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Articles by L Mont
Total Records ( 2 ) for L Mont
  J Solis , D McCarty , R. A Levine , M. D Handschumacher , L Fernandez Friera , A Chen Tournoux , L Mont , B Vidal , J. P Singh , J Brugada , M. H Picard , M Sitges and J. Hung

Background— Cardiac resynchronization therapy (CRT) has been shown to reduce functional mitral regurgitation (MR). It has been proposed that the mechanism of MR reduction relates to geometric change or, alternatively, changes in left ventricular (LV) contractile function. Normal mitral valve (MV) function relies on a balance between tethering and closing forces on the MV leaflets. Functional MR results from a derangement of this force–balance relationship, and CRT may be an important modulator of MV function by its ability to enhance the force–balance relationship on the MV. We hypothesized that CRT improves the comprehensive force balance acting on the valve, including favorable changes in both geometry and LV contractile function.

Methods and Results— We examined the effect of CRT on 34 patients with functional MR before and after CRT (209±81 days). MR regurgitant volume, closing forces on MV (derived from Doppler transmitral pressure gradients), including dP/dt and a factor (closing pressure ratio) expressing how long the peak closing gradient is maintained over systole (closing pressure ratio=velocity time integral/MR peak velocityxmitral regurgitation time), and dyssynchrony by tissue Doppler were measured. End-diastolic volume, end-systolic volume, mitral valve annular area (MAA) and contraction (percent change in MAA from end-diastole to midsystole), leaflet closing area (leaflet area during valve closure), and tenting volume (volume under leaflets to annular plane) were measured by 3D echocardiography. After CRT, end-diastolic volume (253±111 versus 221±110 mL, P<0.001) and end-systolic volume (206±97 versus 167±91 mL, P<0.001) decreased and ejection fraction (19±6 versus 27±9%, P<0.001) increased. MR regurgitant volume decreased from 35±17 to 23±14 mL (P<0.001), MAA from 11.6±3.5 to 10.5±3.1 cm2 (P<0.001), leaflet closing area from 15.4±5 to 13.7±3.8 cm2 (P<0.001), and tenting volume from 5.7±2.6 to 4.6±2.2 mL (P<0.001). Peak velocity (and therefore transmitral closing pressure) was more sustained throughout systole, as reflected by the increase in the closing pressure ratio (0.77±0.1 versus 0.84±0.1 before CRT versus after CRT, P=0.01); dP/dt also improved after CRT. There was no change in dyssynchrony or MAA contraction.

Conclusions— Reduction in MR after CRT is associated with favorable changes in MV geometry and closing forces on the MV. It does so by favorably affecting the force balance acting on the MV in 2 ways: reducing tethering through reversal of LV remodeling and increasing the systolic duration of peak transmitral closing pressures.

  J Toquero , J Alzueta , L Mont , I. F Lozano , A Barrera , A Berruezo , V Castro , J. L Pena , M. L Fidalgo and J. Brugada

Implantable cardioverter defibrillators (ICDs) are increasingly being used for treatment of ventricular tachycardia (VT)/fibrillation. Inappropriate therapy delivery remains the most frequent complication in patients with ICDs, resulting in psychological distress, proarrhythmia, and battery life reduction. We aim to determine if inappropriate therapies could be reduced by using a morphology discrimination criterion.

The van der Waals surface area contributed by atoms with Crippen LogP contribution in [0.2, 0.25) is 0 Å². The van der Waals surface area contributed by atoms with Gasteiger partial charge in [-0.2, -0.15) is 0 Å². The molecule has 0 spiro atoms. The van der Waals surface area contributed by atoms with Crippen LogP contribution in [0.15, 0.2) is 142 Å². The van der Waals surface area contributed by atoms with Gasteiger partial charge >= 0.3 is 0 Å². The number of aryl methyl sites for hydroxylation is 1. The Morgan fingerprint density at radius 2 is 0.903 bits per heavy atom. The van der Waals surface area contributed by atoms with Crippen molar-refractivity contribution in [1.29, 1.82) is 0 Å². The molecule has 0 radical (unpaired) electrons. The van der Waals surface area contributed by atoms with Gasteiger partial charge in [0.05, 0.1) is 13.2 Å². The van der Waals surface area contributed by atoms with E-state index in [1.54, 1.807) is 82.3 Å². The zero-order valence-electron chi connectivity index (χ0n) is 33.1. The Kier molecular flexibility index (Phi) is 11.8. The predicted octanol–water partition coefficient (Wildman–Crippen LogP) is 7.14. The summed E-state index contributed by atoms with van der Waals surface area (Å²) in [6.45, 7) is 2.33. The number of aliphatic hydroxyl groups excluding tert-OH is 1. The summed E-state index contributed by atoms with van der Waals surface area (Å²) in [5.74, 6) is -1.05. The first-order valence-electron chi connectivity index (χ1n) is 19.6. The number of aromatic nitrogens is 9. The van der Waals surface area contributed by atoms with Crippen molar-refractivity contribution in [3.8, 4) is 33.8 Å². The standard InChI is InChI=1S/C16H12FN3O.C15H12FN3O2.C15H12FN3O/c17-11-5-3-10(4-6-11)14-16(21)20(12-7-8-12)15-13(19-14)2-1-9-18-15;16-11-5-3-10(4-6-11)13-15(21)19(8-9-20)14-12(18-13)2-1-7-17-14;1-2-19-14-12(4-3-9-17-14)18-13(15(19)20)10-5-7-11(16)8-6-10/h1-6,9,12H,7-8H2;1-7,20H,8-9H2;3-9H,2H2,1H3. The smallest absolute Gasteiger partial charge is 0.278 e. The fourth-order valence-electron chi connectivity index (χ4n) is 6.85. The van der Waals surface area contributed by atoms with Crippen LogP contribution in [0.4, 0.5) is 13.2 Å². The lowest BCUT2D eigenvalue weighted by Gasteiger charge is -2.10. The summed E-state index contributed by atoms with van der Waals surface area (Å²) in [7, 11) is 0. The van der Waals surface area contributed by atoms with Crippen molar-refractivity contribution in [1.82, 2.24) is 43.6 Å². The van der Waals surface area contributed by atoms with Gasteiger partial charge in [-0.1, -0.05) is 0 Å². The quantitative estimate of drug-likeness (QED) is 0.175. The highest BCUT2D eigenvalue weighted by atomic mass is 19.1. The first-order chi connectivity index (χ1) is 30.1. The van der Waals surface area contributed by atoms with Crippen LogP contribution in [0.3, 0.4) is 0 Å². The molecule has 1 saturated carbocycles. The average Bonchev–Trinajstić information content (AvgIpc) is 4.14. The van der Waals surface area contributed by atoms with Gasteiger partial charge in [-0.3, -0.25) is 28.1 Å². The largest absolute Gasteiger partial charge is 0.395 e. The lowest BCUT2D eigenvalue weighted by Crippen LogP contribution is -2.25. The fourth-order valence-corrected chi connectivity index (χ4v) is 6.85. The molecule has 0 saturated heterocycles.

Methods and results

We evaluated the performance of the WaveletTM morphology discrimination algorithm (Medtronic, Inc.) independently from other discrimination enhancements (rate onset and interval stability). A non-randomized, prospective, multicenter, and observational study was designed to determine the sensitivity and specificity of the new morphology criterion. Sensitivity and specificity in slow tachycardia with cycle length (CL) between 340 and 500 ms were analysed as a pre-specified secondary endpoint. A total of 771 spontaneous episodes in 106 patients were analysed. Five hundred and twenty-two episodes corresponded to true supraventricular tachycardia (SVT) with ventricular CL in the VT or FVT zone, of which 473 had therapy appropriately withheld. Of the 249 episodes of true VT/FVT, 21 were classified according to the WaveletTM criteria as SVT (specificity: 90.6%; sensitivity: 91.6%). All of them were spontaneously terminated with no adverse clinical consequences. No syncopal episodes occurred. For VTs in the slowest analysed range (CL: 340–500 ms), a total of 235 episodes were studied, yielding a specificity of 95.9% and sensitivity of 83.2%.


WaveletTM discrimination criteria in single-chamber ICDs as the sole discriminator can significantly reduce inappropriate therapy for SVT, not only in the range of VTs in the slowest analysed range (340–500 ms for this study) but also for faster VTs. No significant clinical consequences were found when the algorithm was used, but final data should prompt the use of the algorithm in combination with a high rate time-out feature.

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